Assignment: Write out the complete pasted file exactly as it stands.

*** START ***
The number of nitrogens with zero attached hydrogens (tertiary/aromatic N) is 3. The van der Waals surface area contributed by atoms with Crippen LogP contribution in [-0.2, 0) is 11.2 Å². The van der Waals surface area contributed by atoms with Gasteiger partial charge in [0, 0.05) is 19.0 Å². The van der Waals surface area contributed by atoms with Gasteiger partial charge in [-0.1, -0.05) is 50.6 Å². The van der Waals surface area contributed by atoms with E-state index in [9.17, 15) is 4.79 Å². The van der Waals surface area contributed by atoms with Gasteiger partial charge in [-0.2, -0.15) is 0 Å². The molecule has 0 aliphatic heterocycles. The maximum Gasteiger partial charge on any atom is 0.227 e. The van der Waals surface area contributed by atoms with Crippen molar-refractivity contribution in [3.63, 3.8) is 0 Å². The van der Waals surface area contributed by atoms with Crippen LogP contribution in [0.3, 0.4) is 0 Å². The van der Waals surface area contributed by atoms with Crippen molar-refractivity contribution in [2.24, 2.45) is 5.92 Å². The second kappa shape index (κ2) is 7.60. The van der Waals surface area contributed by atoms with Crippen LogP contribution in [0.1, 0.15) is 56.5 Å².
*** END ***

The number of nitrogens with zero attached hydrogens (tertiary/aromatic N) is 3. The van der Waals surface area contributed by atoms with Crippen LogP contribution in [-0.2, 0) is 11.2 Å². The van der Waals surface area contributed by atoms with Gasteiger partial charge in [0, 0.05) is 19.0 Å². The van der Waals surface area contributed by atoms with Gasteiger partial charge in [-0.1, -0.05) is 50.6 Å². The van der Waals surface area contributed by atoms with E-state index in [9.17, 15) is 4.79 Å². The van der Waals surface area contributed by atoms with Gasteiger partial charge in [-0.2, -0.15) is 0 Å². The molecule has 0 aliphatic heterocycles. The maximum Gasteiger partial charge on any atom is 0.227 e. The van der Waals surface area contributed by atoms with Crippen molar-refractivity contribution in [3.63, 3.8) is 0 Å². The van der Waals surface area contributed by atoms with Crippen LogP contribution in [0.3, 0.4) is 0 Å². The van der Waals surface area contributed by atoms with Crippen molar-refractivity contribution in [2.24, 2.45) is 5.92 Å². The second kappa shape index (κ2) is 7.60. The van der Waals surface area contributed by atoms with Crippen LogP contribution in [0.1, 0.15) is 56.5 Å².